A couple weeks back there was a meeting of the Open Archive Initiative‘s Object Reuse and Exchange (OAI-ORE) Technical Committee hosted in the Butler Library at Columbia University, New York.
Lorcan Dempsey of OCLC blogs here on the report (PDF format) that was generated from that meeting. As does Pete Johnston of Eduserv here.
OAI-ORE is being positioned as a companion activity to the more familiar OAI-PMH protocol for metadata harvesting. OAI-ORE relates to the expression and exchange of digital objects across repositories rather than just the exchange of metadata about those objects.
The basic problem is that scholarly communication deals in units which are compound resulting from a complex of documents and/or datasets expressed in multiple formats, versions, relationships, etc. The underlying web architecture provides a fairly simple model of resources (identified with URIs) which are interconnected and can be interacted with by retrieving representations of those resources. In practice, this usually results in unique URIs (and thus resources) for each representation – think of one URI for an HTML document, another for a PDF document of the same work, and yet new URIs for those same document formats for a new version of the work. Clearly, all these representations (or documents) are related, and more importantly relate to a single underlying “work”. Web architecture as generally practiced does not provide ready mechanisms to aggregate (and compartmentalize) related documents and datasets.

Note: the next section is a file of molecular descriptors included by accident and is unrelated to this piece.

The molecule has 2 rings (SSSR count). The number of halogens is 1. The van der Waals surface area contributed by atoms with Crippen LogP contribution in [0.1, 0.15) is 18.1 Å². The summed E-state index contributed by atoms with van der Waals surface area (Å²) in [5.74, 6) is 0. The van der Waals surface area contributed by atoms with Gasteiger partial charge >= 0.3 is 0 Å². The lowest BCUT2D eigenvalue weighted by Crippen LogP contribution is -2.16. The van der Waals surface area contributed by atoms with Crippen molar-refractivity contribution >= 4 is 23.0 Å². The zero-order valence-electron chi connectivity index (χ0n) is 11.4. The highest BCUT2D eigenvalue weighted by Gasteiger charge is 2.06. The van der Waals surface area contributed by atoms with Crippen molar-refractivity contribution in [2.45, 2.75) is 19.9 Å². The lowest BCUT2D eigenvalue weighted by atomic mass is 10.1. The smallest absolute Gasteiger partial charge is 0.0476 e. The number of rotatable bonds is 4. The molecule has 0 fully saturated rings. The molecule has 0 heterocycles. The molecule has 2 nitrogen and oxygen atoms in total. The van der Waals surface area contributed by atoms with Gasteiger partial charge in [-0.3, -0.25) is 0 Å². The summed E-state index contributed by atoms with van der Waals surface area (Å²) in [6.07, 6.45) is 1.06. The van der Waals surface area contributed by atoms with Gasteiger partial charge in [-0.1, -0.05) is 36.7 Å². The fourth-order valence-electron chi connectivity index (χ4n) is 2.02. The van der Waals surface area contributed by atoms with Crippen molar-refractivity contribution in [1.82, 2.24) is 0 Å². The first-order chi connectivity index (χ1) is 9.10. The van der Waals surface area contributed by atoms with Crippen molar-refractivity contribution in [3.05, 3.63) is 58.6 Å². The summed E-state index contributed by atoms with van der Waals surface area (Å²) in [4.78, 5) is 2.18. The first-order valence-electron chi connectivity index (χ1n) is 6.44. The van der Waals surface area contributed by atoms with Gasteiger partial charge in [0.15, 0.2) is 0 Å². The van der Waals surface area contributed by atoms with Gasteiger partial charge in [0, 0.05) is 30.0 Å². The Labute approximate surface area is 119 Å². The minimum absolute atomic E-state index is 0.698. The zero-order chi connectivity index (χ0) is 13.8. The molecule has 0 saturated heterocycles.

My fairly simple mental picture is that the web landscape is rather like the early universe in which energy (and matter) is distributed uniformly and there is little local “intelligence” which is gradually built up through time by matter formation and aggregations of this matter leading to the more familiar “clumpy” universe with its recognizable galaxies, stars and other objects. This “clumpiness” is precisely what we are missing in the scholarly web.
Digital Objects by Tony Hammond, unless otherwise expressly stated, is licensed under a Creative Commons Attribution 4.0 International License.